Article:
Rappers File Federal Civil Rights Lawsuit Against SFPD

The complaint alleges illegal detainment and unreasonable search and seizure motivated by racial bias.


On Wednesday in San Francisco, a federal civil rights lawsuit was filed by four plaintiffs against the San Francisco Police Department and seven individual officers alleging illegal detainment and unreasonable search and seizure motivated by racial bias. The complaint regards an incident that occurred in March in San Francisco's Bayview neighborhood during the filming of a music video.

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In March, plaintiff Brian MacArthur was shooting a music video for plaintiff Arthur Stern, who raps as Yung Lott, when police officers suddenly appeared and demanded that the nineteen individuals present on set put their hands up and get on their knees. Uniformed and plainclothes officers then proceeded to handcuff, photograph, and confiscate the personal possessions of all present. The incident was captured on video and widely circulated on YouTube.

It wasn't clear from the recording what probable cause SFPD had to detain the individuals. Later, an SFPD spokesman said that officers observed an armed man, identified as Taj Williams, approach the music video set, which precipitated the mass detention.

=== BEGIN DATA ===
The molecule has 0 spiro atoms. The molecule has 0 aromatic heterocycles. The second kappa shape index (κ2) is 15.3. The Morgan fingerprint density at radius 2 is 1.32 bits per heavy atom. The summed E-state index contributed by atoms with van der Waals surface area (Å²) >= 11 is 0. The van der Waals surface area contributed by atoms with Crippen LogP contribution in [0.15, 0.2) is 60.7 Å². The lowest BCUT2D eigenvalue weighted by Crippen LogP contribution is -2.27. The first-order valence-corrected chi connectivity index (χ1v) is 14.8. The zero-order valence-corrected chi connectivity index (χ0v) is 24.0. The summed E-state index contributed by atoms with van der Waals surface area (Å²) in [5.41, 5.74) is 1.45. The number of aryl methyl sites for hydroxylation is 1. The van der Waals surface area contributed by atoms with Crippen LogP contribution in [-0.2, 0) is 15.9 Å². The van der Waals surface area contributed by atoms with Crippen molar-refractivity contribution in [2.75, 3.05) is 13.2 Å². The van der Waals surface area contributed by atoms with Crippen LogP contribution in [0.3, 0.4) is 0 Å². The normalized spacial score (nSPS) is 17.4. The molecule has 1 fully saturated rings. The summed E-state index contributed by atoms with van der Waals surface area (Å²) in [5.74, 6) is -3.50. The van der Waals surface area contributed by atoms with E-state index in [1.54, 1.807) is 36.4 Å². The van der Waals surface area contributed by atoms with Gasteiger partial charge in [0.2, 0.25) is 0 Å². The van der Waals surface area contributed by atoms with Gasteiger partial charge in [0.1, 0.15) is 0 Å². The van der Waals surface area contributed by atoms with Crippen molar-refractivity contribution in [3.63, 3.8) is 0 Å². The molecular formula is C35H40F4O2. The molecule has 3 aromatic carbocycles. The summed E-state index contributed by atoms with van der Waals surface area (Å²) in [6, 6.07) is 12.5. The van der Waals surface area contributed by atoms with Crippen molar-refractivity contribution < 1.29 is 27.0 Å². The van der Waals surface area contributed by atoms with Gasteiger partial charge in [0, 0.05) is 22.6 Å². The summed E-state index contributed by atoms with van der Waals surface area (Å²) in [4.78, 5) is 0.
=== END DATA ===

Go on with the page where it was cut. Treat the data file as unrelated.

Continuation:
It was clear from the video that the individuals were detained for longer than one minute, contradicting SFPD's initial reports. Further, the complaint alleges that officers recklessly allowed an armed man to enter the set in a willful effort to create a scenario in which they could intervene. When officers did surround the group, the complaint goes on, they did not identify themselves. "By doing so," the complaint reads, "the above-named SFPD officers created a scenario where if these young African-American men had moved out of innocent fear, the SFPD officers would have gunned down the entire group." 

As the complaint asserts, "SFPD officers would not have allowed a perpetrator that they perceived to be armed with a loaded handgun to enter a group of innocent white civilians (for instance, executives at a Google convention)." 

The other two plaintiffs are Joseph McGowan, who raps Joeski, and Dante Andry, who were both present at the music video shoot. 

The complaint, which demands a jury trial and punitive damages, arrives in the wake of revelations about virulently racist, homophobic, and bigoted messages exchanged between SFPD officers. A recent report by the Express detailed the local authorities efforts to criminalize rap.